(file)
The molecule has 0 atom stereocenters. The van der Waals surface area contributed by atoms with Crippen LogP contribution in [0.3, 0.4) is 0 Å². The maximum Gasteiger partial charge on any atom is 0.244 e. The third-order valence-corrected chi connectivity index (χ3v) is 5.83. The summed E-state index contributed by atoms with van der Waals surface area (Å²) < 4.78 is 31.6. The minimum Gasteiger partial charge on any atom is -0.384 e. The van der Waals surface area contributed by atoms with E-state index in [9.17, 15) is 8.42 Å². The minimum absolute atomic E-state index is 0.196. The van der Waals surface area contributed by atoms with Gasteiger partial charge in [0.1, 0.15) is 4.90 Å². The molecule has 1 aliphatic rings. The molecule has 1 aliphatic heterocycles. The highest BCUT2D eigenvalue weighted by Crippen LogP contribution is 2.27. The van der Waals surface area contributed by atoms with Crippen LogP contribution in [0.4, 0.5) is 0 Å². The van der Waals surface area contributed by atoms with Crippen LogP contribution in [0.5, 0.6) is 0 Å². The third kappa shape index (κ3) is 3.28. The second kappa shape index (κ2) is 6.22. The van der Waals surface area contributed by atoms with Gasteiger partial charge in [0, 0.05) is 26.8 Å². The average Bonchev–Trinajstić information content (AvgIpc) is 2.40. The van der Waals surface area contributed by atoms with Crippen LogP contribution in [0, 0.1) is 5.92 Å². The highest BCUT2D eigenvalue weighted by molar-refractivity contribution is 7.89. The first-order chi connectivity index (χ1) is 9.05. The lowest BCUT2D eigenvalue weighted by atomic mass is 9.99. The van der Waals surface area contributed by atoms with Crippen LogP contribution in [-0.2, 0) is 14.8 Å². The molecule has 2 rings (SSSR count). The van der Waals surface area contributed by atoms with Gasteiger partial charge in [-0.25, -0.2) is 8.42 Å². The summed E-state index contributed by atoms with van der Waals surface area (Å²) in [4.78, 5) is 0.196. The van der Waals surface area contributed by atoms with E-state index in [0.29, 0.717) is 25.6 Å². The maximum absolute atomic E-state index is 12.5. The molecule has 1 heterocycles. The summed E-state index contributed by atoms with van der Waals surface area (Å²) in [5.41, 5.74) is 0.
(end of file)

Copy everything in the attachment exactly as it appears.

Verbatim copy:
The molecule has 0 atom stereocenters. The van der Waals surface area contributed by atoms with Crippen LogP contribution in [0.3, 0.4) is 0 Å². The maximum Gasteiger partial charge on any atom is 0.244 e. The third-order valence-corrected chi connectivity index (χ3v) is 5.83. The summed E-state index contributed by atoms with van der Waals surface area (Å²) < 4.78 is 31.6. The minimum Gasteiger partial charge on any atom is -0.384 e. The van der Waals surface area contributed by atoms with E-state index in [9.17, 15) is 8.42 Å². The minimum absolute atomic E-state index is 0.196. The van der Waals surface area contributed by atoms with Gasteiger partial charge in [0.1, 0.15) is 4.90 Å². The molecule has 1 aliphatic rings. The molecule has 1 aliphatic heterocycles. The highest BCUT2D eigenvalue weighted by Crippen LogP contribution is 2.27. The van der Waals surface area contributed by atoms with Crippen LogP contribution in [0.4, 0.5) is 0 Å². The van der Waals surface area contributed by atoms with Crippen LogP contribution in [0.5, 0.6) is 0 Å². The third kappa shape index (κ3) is 3.28. The second kappa shape index (κ2) is 6.22. The van der Waals surface area contributed by atoms with Gasteiger partial charge in [0, 0.05) is 26.8 Å². The average Bonchev–Trinajstić information content (AvgIpc) is 2.40. The van der Waals surface area contributed by atoms with Crippen LogP contribution in [0, 0.1) is 5.92 Å². The highest BCUT2D eigenvalue weighted by molar-refractivity contribution is 7.89. The first-order chi connectivity index (χ1) is 9.05. The lowest BCUT2D eigenvalue weighted by atomic mass is 9.99. The van der Waals surface area contributed by atoms with Crippen LogP contribution in [-0.2, 0) is 14.8 Å². The molecule has 2 rings (SSSR count). The van der Waals surface area contributed by atoms with Gasteiger partial charge in [-0.25, -0.2) is 8.42 Å². The summed E-state index contributed by atoms with van der Waals surface area (Å²) in [4.78, 5) is 0.196. The van der Waals surface area contributed by atoms with E-state index in [0.29, 0.717) is 25.6 Å². The maximum absolute atomic E-state index is 12.5. The molecule has 1 heterocycles. The summed E-state index contributed by atoms with van der Waals surface area (Å²) in [5.41, 5.74) is 0.